Indirect communication, non-verbal expression, implicit meanings, unfamiliar and missed cues, and especially, mismatched symbolic messages distort and contaminate so-called direct communication.  Individuals, couples, and families need assistance from the therapist to get to the underlying needs, hurt, anger, and core communication. For example, Patrick and Brandi had conflicts sometimes because Patrick feels Brandi doesn't leave him be when he needs some alone time.  Sometimes, he says he just needs some quiet time.  Brandi says after all the stress of the day she needs some interaction, including some feedback so plans can be made and things organized.  Instead, she says Patrick shuts her out.  Patrick may be quiet because he's upset or because he's tired or contemplating something.  In other words, he may be communicating his upset, but he may not be communicating anything in particular.  Brandi may need feedback to figure out some weekend plans, but also because her anxiety from prior lack of interaction or communication in her family-of-origin could precipitate terrifying eruptions.  Knowing what her mom was thinking or feeling gave her a fighting chance to keep things under control- that is to keep herself safe.  As an adult, calling it a personal need for "feedback" was a socially acceptable way to keep tabs on a potentially scary intimate.  In their cycle of miscommunication, Patrick's silence can morph into upset silence.

In this scenario, mismatched expressive and receptive communication (or negatively matched communication) creates problems.  Within this cycle of miscommunication, passive- aggressive communication has been activated.  This may occur when one person is upset and is unwilling or unable to articulate the upset more overtly.  Silence, which may have originally been Patrick being shutdown from his stress has become "at" Brandi.  By withholding the interaction that she wants, he punishes her for criticizing him and disrupting his solitude.  Passive-aggressive communication needs to be clarified by emphasizing its aggressive nature.  The therapist can say for example, "At some point, Patrick, you know it bugs Brandi when you're quiet, huh?  And you continue your silence.  What's that about?"  Therapy may explore how silence or other passive-aggressive behavior, often nonverbally had become a safer way to express aggression.  Individuals in cultures where there is a strong tradition of nonverbal communication, symbolic communication may be often more readily correctly interpreted.  If everyone involved comes from the same culture, they would tend to have the same interpretation of the nonverbal communications.  This usually develops among family members over time.  And, also in work and social communities if the membership remains relatively stable.  However, if they don't get in sync, then there needs to be training and translation.  Two individual such as both partners of a couple may come from nonverbal communication experiences (familial or cultural) but not necessarily from the same experience.  A couple such as Patrick and Brandi may both be Asian-American for example.  Asian and Asian-American culture can have experiences of significant nonverbal communication, but Patrick may be first American- born Chinese-American from a working class family raised in Brooklyn, New York, while Brandi be Sansei (Japanese-American whose grandparents were immigrants) from a professional middle-class family raised in South Lake Tahoe.  Not only are there a class difference and an important nationality difference (Chinese vs. Japanese), but also a generational difference (raised by immigrant parents vs. raised by culturally American parents- Nisei who are American-born).  The nonverbal communication styles may be significantly mismatched despite both being from Asian ancestry. There are generational differences (degree of Americanization), gender differences, class differences, and regional cultural differences among others not yet identified in their respective life experiences.  On the other hand, if Patrick's family included an alcoholic father while Brandi's family included a schizophrenic mother, their nonverbal communication styles may be quite similar because of similar dynamics between an alcoholic family system and a family system stressed by severe mental illness.  The therapist should take an exploratory or discovery approach to uncovering the layers and depth of meanings for communication and behavior due to potential complexity.  Conceptual background such as in the dynamics of families with major illness or stress or in generational and class dynamics can direct initial inquiries critical to individuals learning deeper motivation and intent.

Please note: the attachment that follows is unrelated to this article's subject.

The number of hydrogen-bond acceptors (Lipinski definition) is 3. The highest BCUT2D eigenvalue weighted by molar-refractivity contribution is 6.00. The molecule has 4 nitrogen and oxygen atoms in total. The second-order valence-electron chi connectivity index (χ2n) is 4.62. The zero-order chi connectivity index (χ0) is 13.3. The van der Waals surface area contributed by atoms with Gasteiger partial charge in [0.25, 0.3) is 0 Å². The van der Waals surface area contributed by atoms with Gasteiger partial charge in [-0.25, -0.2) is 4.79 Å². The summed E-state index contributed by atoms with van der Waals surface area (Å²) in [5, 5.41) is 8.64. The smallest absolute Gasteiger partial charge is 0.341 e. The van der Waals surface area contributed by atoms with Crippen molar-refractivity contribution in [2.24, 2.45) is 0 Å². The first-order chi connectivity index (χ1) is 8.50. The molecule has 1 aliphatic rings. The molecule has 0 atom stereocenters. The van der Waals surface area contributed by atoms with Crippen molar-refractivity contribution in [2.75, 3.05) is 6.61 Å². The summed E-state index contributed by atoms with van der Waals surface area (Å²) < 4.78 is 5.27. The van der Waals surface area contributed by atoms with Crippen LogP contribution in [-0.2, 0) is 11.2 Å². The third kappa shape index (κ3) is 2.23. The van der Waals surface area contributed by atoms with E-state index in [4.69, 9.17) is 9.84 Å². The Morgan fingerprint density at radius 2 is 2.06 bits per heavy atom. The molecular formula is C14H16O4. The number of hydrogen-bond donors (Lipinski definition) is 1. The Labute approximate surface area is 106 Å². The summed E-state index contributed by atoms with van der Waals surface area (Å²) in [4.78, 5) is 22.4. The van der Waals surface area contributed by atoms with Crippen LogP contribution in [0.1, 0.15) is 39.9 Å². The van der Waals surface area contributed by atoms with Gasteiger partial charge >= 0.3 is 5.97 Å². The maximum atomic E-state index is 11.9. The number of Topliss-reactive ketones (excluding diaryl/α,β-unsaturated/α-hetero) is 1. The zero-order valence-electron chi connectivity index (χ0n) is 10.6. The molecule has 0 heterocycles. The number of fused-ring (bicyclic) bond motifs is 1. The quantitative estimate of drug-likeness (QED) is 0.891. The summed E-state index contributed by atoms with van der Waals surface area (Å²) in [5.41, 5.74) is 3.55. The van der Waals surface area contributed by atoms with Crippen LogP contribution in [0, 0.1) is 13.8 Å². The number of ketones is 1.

ADDRESS:
433 Estudillo Ave., #305
San Leandro, CA 94577-4915
Ronald Mah, M.A., Ph.D.
Licensed Marriage & Family Therapist, MFT32136
CONTACT INFORMATION:
(510) 614-5641 or (510) 582-5788
fax: (510) 889-6553
Back to content | Back to main menu